Canfield swimmers, from left, Connor Brady, Mike Cardone, Nicky Montalto, Daniel Bogen and Michael DiDomenico pause for a moment during practice at the Youngstown State University pool. The five enter this weekend’s state swimming meet with a hopes of top-five finishes.
Canfield relays eye top-five finishes at state swimming meet in Canton
By Joe Scalzo
Two years ago, when Canfield’s Nick Montalto was just a sophomore getting ready for his first state swim meet, senior Gavin Trebilcock gave the team’s youngest member this advice: “Know when to use your juices.”
What did he mean?
“Don’t get nervous and don’t psych yourself out,” Montalto said. “Don’t use your adrenaline until it’s necessary.”
It was good advice then. It’s even better advice now, as the Cardinals enter this weekend’s state meet with a legitimate shot at their first relay gold.
Montalto, along with sophomore Connor Brady, Mike Cardone and junior Daniel Bogen, are seeded third in the 200-yard freestyle relay with a time of 1:28.34 — just two-tenths of a second back of top-seeded University School. Those four are also on the fourth-seeded 400 free relay, giving Canfield’s relays a chance of two top-five finishes for the third time in the last five years.
“We have the chance to do something big,” said Bogen.
Canfield has a strong history in the relays — the Cardinals have had at least one at the state meet every year since 2006 — and three of the four swimmers (Brady, Montalto, Bogen) were on last year’s 200 free relay, which placed ninth at the state meet. (The Cardinals actually had the fifth-fastest time in the finals, but because they competed in the consolation finals, they couldn’t finish higher than ninth.)
Bogen and Montalto were also on last year’s 400 free relay, which took seventh. Junior Michael DiDomenico, an alternate this year, also swam on that relay.
“If they need me this year, I’ll be ready,” said DiDomenico. “I’m just trying to support them any way I can, whether it’s cheering them on or calming their nerves before the start — especially Connor. Before meets, he’s like, ‘Oh my gosh, I’m so nervous.’ And I’m like, ‘Calm down. You’ll be fine.’”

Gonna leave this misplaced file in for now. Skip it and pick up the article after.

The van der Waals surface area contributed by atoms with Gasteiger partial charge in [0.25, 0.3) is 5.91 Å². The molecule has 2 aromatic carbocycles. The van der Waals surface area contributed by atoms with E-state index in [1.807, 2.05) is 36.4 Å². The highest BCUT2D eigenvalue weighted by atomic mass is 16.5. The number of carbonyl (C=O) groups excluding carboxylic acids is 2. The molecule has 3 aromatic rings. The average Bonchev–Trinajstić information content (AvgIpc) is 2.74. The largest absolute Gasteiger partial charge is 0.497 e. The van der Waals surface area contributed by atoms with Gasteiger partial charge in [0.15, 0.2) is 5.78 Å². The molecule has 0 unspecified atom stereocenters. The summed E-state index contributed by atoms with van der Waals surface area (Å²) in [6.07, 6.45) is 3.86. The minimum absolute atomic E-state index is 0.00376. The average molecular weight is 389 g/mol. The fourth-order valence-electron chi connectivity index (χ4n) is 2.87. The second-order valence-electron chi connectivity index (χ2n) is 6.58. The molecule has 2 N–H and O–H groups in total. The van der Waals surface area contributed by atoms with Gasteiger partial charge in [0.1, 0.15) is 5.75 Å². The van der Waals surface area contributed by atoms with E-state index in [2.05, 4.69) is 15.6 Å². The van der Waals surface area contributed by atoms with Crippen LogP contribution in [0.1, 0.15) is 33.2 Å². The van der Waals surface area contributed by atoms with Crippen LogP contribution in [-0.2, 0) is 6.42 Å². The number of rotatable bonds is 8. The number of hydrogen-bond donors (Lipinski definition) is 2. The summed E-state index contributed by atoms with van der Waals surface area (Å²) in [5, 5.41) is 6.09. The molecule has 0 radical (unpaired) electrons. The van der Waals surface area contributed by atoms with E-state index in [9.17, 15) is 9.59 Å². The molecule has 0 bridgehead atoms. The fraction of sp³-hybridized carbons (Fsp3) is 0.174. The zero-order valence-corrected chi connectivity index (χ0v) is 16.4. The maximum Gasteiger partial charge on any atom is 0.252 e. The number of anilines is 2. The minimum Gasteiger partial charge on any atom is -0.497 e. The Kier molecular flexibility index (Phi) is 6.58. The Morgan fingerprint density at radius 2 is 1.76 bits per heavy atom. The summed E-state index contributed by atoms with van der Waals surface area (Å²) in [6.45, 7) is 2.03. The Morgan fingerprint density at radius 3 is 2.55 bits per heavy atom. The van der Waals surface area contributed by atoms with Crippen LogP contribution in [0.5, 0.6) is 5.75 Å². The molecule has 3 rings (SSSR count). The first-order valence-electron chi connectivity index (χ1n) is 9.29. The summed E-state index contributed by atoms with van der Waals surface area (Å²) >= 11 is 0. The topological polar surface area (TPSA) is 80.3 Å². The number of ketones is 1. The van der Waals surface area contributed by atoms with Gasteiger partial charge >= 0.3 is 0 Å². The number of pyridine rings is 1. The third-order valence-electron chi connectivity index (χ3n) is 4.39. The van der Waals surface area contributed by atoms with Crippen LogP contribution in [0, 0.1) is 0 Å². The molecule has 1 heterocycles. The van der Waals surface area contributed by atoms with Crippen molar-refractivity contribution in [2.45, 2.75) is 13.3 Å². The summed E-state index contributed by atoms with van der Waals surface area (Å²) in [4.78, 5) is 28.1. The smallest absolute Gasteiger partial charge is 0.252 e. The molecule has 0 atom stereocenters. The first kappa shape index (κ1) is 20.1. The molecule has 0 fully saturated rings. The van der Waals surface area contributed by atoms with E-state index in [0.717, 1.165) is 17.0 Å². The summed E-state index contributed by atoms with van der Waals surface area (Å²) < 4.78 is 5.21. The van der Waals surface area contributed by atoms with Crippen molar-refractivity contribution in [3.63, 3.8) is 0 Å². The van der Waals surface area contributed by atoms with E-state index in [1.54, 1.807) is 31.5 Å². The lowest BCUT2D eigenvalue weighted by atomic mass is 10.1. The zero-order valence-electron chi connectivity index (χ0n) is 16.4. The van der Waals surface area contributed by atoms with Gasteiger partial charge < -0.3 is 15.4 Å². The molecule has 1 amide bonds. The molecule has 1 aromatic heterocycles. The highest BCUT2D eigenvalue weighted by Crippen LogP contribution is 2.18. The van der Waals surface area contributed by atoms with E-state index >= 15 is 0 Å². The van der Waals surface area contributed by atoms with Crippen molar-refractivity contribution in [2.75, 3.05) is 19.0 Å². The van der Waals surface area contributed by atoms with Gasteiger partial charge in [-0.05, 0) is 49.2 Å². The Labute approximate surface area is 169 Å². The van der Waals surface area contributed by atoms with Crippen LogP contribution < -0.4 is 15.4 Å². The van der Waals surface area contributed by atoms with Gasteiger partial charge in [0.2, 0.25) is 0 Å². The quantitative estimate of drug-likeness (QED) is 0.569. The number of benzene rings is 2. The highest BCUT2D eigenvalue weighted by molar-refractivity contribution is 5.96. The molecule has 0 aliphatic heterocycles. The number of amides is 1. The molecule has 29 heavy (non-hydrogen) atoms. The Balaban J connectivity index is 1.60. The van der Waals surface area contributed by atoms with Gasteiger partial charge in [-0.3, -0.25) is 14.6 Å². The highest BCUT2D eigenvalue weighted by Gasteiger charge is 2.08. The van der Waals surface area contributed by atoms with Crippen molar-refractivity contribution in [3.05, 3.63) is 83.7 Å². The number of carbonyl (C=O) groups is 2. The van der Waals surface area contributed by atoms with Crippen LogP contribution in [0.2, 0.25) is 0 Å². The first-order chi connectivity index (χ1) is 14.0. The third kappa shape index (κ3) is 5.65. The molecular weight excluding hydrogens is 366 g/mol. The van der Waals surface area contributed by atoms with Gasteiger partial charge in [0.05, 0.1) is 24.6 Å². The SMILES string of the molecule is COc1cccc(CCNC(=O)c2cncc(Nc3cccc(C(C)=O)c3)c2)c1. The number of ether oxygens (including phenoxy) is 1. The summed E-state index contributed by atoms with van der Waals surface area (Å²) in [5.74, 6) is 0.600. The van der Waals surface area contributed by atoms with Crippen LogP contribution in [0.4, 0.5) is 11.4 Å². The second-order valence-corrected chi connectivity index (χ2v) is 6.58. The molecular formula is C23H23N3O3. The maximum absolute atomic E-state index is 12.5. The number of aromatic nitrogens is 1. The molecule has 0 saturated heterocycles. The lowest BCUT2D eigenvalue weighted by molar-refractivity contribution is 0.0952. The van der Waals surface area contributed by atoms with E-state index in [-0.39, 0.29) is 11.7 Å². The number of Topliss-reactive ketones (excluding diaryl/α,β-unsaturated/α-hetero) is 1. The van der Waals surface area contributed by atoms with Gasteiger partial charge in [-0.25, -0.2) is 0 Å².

Brady doesn’t deny it — “My first race is butterfly and that’s when all my nerves are coming to a T; after that everything gets a lot better,” he said — and said he tries to use his energy to jump out to an early lead, then hang on.
“I try to kick out and be ahead and hopefully keep that lead,” said Brady, who will also compete in the 100 back and 100 fly. “That way, all they have to do is swim as fast as they possibly can, keep us in front and there you go.”
Cardone, who has dropped between three and four seconds in his 100 since last year, then gives way to Montalto, who gives way to Bogen, who has gone from hating the anchor spot to embracing it. Sort of.
“I don’t know what to say about it [anchoring] other than it’s completely nerve-wracking, it sends chills up your spine and puts a pit in your stomach,” said Bogen, who is also a state qualifier in the 100 free and 200 free. “It’s awful.
“But when you finish that race, and you touch someone out or beat someone to that wall, it’s so worth it.”
Canfield actually swam faster at the sectional meet (1:28.35, more than three seconds better than University School’s time) than it did at districts, but Montalto said that loss may have been a blessing.
“We know not to underestimate anybody,” said Montalto, who will also compete in the 50 free and 100 free. “Everybody is as good as we are.”
Ultimately, though, the Cardinals are more worried about themselves than other teams.
“I’m just looking for a fast swim,” Cardone said. “We want to go the fastest we’ve ever gone and whatever happens, happens.”